Alleged voyages of French sailors, especially from c. 1364, 
Normandy [Dieppe, Rouen], to the Guinea coast, beyond &c. 
C. Verde (?). 

First foundation of the University of Cracow [see 1401]. 1364 

First foundation of the University of Vienna. 1364 

Congress of the Hanseatic League at Cologne (repre- 1364 
sentatives from seventy-seven towns). Promulgation of 
a constitution, and declaration of war against Denmark. 

William of Wykeham, Bishop of Winchester — one of 1366- 
the chief English mediaeval statesmen, churchmen, and 1404 
builders. His work in the Good Parliament [see 1376] ; 
in the foundation of Winchester College, and of New College, 
Oxford ; and in the rebuilding of Winchester Cathedral. 

Second (wholly victorious) war of the Hansa with 1367-70 
Denmark. Flight of Waldemar. By Treaty of Stralsund, 
1370, the League imposes humiliating terms on Denmark, 
and secures enormous advantages (domination of the 
Sound, and, for a time, of Scania, thus controlling the 
entrance of the Baltic ; claim to a voice in the succession 
to the Danish crown). Thus the Hansa arrives at its full 
development. ' La Ligue va atteindre Fage viril ' (Worms). 

Till the sixteenth century the Hansa retains its com- 
mercial ascendancy over the Scandinavian lands. But 
much of its political power passes with the Union of 
Kalmar (1397). 

Other leagues in Germany, somewhat similar to, and 
sometimes overlapping, the Northern Hansa, may be 
noticed, e.g. (1) the Rhine League, founded 1254 by the 
confederating of Mainz and Worms in the time of the 
Great Interregnum, joined by the Archbishops of Mainz, 
Cologne, Trier, and other bishops, nobles, and cities, and 


several times renewed ; in 1381 united with (2) the Swabian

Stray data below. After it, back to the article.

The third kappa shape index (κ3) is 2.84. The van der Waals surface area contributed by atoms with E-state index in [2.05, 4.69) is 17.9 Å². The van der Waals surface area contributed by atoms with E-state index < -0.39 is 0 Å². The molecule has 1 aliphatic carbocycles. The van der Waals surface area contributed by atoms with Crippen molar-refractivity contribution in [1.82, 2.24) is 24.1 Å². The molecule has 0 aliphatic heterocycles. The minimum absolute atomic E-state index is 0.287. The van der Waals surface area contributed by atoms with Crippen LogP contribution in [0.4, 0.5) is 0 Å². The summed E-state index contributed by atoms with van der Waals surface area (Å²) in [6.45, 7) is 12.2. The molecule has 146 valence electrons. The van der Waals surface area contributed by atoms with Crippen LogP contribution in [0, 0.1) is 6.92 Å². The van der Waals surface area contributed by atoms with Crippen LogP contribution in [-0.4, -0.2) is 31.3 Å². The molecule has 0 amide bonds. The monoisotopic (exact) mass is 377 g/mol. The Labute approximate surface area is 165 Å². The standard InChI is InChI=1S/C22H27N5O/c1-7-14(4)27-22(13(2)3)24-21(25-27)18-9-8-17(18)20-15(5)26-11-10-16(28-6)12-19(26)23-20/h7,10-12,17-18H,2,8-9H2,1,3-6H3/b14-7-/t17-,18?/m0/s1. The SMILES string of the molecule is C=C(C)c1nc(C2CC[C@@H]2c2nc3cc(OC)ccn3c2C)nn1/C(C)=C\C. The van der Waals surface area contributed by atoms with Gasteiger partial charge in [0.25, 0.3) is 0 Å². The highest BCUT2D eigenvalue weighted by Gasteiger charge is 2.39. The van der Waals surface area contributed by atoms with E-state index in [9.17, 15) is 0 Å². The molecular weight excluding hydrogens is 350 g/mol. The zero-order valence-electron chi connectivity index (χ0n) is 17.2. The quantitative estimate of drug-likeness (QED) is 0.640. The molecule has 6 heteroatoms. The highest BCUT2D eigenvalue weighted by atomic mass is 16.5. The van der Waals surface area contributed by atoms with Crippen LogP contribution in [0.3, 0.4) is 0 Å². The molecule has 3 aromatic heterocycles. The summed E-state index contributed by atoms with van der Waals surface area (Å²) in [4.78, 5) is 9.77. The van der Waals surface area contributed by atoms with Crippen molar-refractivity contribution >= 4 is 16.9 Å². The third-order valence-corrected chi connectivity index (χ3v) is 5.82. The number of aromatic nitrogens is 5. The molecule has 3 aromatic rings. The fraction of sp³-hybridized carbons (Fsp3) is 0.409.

City League, founded 1331, renewed 1376. 

Modern German commercial and maritime activity is 
foreshadowed and illustrated by the Hansa and the other 
city leagues of this time. 

1368-70 Break-up of the Mongol Empire. Expulsion of the 
Mongols from China. Collapse of Christian trade, missions, 
&c, throughout the Mongol world. 

1369 The Bastille (or fort at the gate of St. Antoine), Paris, 
completed by Charles V of France. From the first it is 
a state-prison as well as a fortress, and the former use 
becomes ultimately the chief characteristic of this vast 
and gloomy pile, destroyed July 14, 1789. 

1369-74 Renewal of the Hundred Years' War between England 
and France. Loss of all the English gains (of the Bretigny 
Treaty), except Calais. English Aquitaine again restricted 
to Bordeaux, Bayonne, and the coastal strip. Truce. 

1369 Timur [Timur Lenk, ' Tamerlane '] begins to build 
up a second Mongol Empire in Western and Central Asia. 

1370 Temporary union of the crowns of Hungary and Poland 
under Lewis ' the Great ' of Hungary [see 1342-82].